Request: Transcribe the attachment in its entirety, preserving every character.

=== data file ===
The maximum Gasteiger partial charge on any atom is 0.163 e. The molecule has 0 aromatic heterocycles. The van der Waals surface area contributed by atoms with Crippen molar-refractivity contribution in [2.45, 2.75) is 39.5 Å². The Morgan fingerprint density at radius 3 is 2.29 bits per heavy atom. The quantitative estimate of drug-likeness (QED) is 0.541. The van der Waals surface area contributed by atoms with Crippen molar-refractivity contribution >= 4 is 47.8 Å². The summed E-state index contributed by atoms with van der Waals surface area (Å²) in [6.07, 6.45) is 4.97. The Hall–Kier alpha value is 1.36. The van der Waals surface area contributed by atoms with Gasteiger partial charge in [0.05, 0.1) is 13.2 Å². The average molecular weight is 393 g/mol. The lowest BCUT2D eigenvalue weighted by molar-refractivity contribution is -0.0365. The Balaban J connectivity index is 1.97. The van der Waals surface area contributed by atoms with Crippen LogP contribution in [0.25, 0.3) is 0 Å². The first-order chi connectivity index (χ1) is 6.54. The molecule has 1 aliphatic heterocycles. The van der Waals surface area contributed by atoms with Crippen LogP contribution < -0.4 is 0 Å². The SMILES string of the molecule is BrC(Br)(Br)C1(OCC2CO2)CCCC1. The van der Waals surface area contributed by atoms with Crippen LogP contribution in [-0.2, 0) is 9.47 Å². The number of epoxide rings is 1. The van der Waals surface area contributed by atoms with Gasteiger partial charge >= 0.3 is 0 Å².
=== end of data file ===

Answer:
The maximum Gasteiger partial charge on any atom is 0.163 e. The molecule has 0 aromatic heterocycles. The van der Waals surface area contributed by atoms with Crippen molar-refractivity contribution in [2.45, 2.75) is 39.5 Å². The Morgan fingerprint density at radius 3 is 2.29 bits per heavy atom. The quantitative estimate of drug-likeness (QED) is 0.541. The van der Waals surface area contributed by atoms with Crippen molar-refractivity contribution >= 4 is 47.8 Å². The summed E-state index contributed by atoms with van der Waals surface area (Å²) in [6.07, 6.45) is 4.97. The Hall–Kier alpha value is 1.36. The van der Waals surface area contributed by atoms with Gasteiger partial charge in [0.05, 0.1) is 13.2 Å². The average molecular weight is 393 g/mol. The lowest BCUT2D eigenvalue weighted by molar-refractivity contribution is -0.0365. The Balaban J connectivity index is 1.97. The van der Waals surface area contributed by atoms with Crippen LogP contribution in [0.25, 0.3) is 0 Å². The first-order chi connectivity index (χ1) is 6.54. The molecule has 1 aliphatic heterocycles. The van der Waals surface area contributed by atoms with Crippen LogP contribution < -0.4 is 0 Å². The SMILES string of the molecule is BrC(Br)(Br)C1(OCC2CO2)CCCC1. The van der Waals surface area contributed by atoms with Crippen LogP contribution in [-0.2, 0) is 9.47 Å². The number of epoxide rings is 1. The van der Waals surface area contributed by atoms with Gasteiger partial charge >= 0.3 is 0 Å².